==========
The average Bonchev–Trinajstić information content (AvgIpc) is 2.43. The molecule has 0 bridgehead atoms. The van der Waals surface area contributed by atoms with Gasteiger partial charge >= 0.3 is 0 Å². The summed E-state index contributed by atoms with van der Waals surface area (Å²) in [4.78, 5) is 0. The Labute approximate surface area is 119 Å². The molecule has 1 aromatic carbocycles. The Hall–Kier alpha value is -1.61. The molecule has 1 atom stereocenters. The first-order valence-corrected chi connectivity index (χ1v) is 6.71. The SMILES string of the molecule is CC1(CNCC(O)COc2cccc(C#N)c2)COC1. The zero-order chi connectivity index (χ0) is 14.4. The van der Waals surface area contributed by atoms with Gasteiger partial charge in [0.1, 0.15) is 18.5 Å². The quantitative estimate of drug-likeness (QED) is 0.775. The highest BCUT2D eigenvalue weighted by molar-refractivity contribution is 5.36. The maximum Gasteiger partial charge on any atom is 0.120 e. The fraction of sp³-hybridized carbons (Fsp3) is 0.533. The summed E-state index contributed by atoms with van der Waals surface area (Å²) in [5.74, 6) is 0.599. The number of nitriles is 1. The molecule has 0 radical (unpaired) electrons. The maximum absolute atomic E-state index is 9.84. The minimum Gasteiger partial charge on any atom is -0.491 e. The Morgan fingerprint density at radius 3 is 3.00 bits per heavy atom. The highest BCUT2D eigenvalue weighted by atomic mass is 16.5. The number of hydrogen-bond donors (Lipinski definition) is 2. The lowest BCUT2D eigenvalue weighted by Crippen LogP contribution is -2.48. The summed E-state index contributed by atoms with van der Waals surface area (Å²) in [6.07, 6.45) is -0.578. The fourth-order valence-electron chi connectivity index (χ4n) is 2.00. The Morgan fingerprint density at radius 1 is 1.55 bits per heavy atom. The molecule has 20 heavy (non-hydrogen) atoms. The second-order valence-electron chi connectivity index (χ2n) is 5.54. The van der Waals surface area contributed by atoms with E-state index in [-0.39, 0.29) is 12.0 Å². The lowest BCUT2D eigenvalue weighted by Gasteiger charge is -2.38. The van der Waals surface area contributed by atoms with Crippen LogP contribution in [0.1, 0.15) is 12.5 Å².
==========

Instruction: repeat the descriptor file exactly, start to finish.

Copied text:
The average Bonchev–Trinajstić information content (AvgIpc) is 2.43. The molecule has 0 bridgehead atoms. The van der Waals surface area contributed by atoms with Gasteiger partial charge >= 0.3 is 0 Å². The summed E-state index contributed by atoms with van der Waals surface area (Å²) in [4.78, 5) is 0. The Labute approximate surface area is 119 Å². The molecule has 1 aromatic carbocycles. The Hall–Kier alpha value is -1.61. The molecule has 1 atom stereocenters. The first-order valence-corrected chi connectivity index (χ1v) is 6.71. The SMILES string of the molecule is CC1(CNCC(O)COc2cccc(C#N)c2)COC1. The zero-order chi connectivity index (χ0) is 14.4. The van der Waals surface area contributed by atoms with Gasteiger partial charge in [0.1, 0.15) is 18.5 Å². The quantitative estimate of drug-likeness (QED) is 0.775. The highest BCUT2D eigenvalue weighted by molar-refractivity contribution is 5.36. The maximum Gasteiger partial charge on any atom is 0.120 e. The fraction of sp³-hybridized carbons (Fsp3) is 0.533. The summed E-state index contributed by atoms with van der Waals surface area (Å²) in [5.74, 6) is 0.599. The number of nitriles is 1. The molecule has 0 radical (unpaired) electrons. The maximum absolute atomic E-state index is 9.84. The minimum Gasteiger partial charge on any atom is -0.491 e. The Morgan fingerprint density at radius 3 is 3.00 bits per heavy atom. The highest BCUT2D eigenvalue weighted by atomic mass is 16.5. The number of hydrogen-bond donors (Lipinski definition) is 2. The lowest BCUT2D eigenvalue weighted by Crippen LogP contribution is -2.48. The summed E-state index contributed by atoms with van der Waals surface area (Å²) in [6.07, 6.45) is -0.578. The fourth-order valence-electron chi connectivity index (χ4n) is 2.00. The Morgan fingerprint density at radius 1 is 1.55 bits per heavy atom. The molecule has 20 heavy (non-hydrogen) atoms. The second-order valence-electron chi connectivity index (χ2n) is 5.54. The van der Waals surface area contributed by atoms with E-state index in [-0.39, 0.29) is 12.0 Å². The lowest BCUT2D eigenvalue weighted by Gasteiger charge is -2.38. The van der Waals surface area contributed by atoms with Crippen LogP contribution in [0.1, 0.15) is 12.5 Å².